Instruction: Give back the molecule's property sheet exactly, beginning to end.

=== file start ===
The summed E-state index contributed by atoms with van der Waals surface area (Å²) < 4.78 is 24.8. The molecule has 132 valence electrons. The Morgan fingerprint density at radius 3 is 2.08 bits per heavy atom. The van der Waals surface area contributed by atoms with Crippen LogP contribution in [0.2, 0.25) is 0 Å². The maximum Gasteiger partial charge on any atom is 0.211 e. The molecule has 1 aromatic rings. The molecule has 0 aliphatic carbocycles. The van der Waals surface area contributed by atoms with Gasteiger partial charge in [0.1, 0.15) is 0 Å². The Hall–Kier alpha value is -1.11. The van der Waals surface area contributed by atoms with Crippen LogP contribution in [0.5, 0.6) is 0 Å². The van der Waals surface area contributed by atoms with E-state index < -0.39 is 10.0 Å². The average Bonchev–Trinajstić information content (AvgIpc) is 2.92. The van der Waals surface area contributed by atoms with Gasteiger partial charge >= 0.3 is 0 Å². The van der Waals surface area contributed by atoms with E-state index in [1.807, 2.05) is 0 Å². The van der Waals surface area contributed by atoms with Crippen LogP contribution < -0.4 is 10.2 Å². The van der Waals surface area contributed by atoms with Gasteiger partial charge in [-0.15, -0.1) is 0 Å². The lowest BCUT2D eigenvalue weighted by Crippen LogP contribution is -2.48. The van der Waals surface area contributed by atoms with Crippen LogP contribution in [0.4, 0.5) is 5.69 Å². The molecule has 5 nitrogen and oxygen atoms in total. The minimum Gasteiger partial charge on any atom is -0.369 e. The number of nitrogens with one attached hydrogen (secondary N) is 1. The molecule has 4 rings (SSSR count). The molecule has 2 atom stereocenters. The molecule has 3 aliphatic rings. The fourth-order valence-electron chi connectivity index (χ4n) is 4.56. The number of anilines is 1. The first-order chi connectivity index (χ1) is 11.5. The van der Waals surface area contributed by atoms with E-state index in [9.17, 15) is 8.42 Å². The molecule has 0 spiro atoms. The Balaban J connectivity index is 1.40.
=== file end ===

The summed E-state index contributed by atoms with van der Waals surface area (Å²) < 4.78 is 24.8. The molecule has 132 valence electrons. The Morgan fingerprint density at radius 3 is 2.08 bits per heavy atom. The van der Waals surface area contributed by atoms with Crippen LogP contribution in [0.2, 0.25) is 0 Å². The maximum Gasteiger partial charge on any atom is 0.211 e. The molecule has 1 aromatic rings. The molecule has 0 aliphatic carbocycles. The van der Waals surface area contributed by atoms with Gasteiger partial charge in [0.1, 0.15) is 0 Å². The Hall–Kier alpha value is -1.11. The van der Waals surface area contributed by atoms with Crippen LogP contribution in [0.5, 0.6) is 0 Å². The van der Waals surface area contributed by atoms with E-state index < -0.39 is 10.0 Å². The average Bonchev–Trinajstić information content (AvgIpc) is 2.92. The van der Waals surface area contributed by atoms with Gasteiger partial charge >= 0.3 is 0 Å². The van der Waals surface area contributed by atoms with E-state index in [1.807, 2.05) is 0 Å². The van der Waals surface area contributed by atoms with Crippen LogP contribution < -0.4 is 10.2 Å². The van der Waals surface area contributed by atoms with Gasteiger partial charge in [-0.15, -0.1) is 0 Å². The lowest BCUT2D eigenvalue weighted by Crippen LogP contribution is -2.48. The van der Waals surface area contributed by atoms with Crippen LogP contribution in [0.4, 0.5) is 5.69 Å². The molecule has 5 nitrogen and oxygen atoms in total. The minimum Gasteiger partial charge on any atom is -0.369 e. The number of nitrogens with one attached hydrogen (secondary N) is 1. The molecule has 4 rings (SSSR count). The molecule has 2 atom stereocenters. The molecule has 3 aliphatic rings. The fourth-order valence-electron chi connectivity index (χ4n) is 4.56. The number of anilines is 1. The first-order chi connectivity index (χ1) is 11.5. The van der Waals surface area contributed by atoms with E-state index in [9.17, 15) is 8.42 Å². The molecule has 0 spiro atoms. The Balaban J connectivity index is 1.40.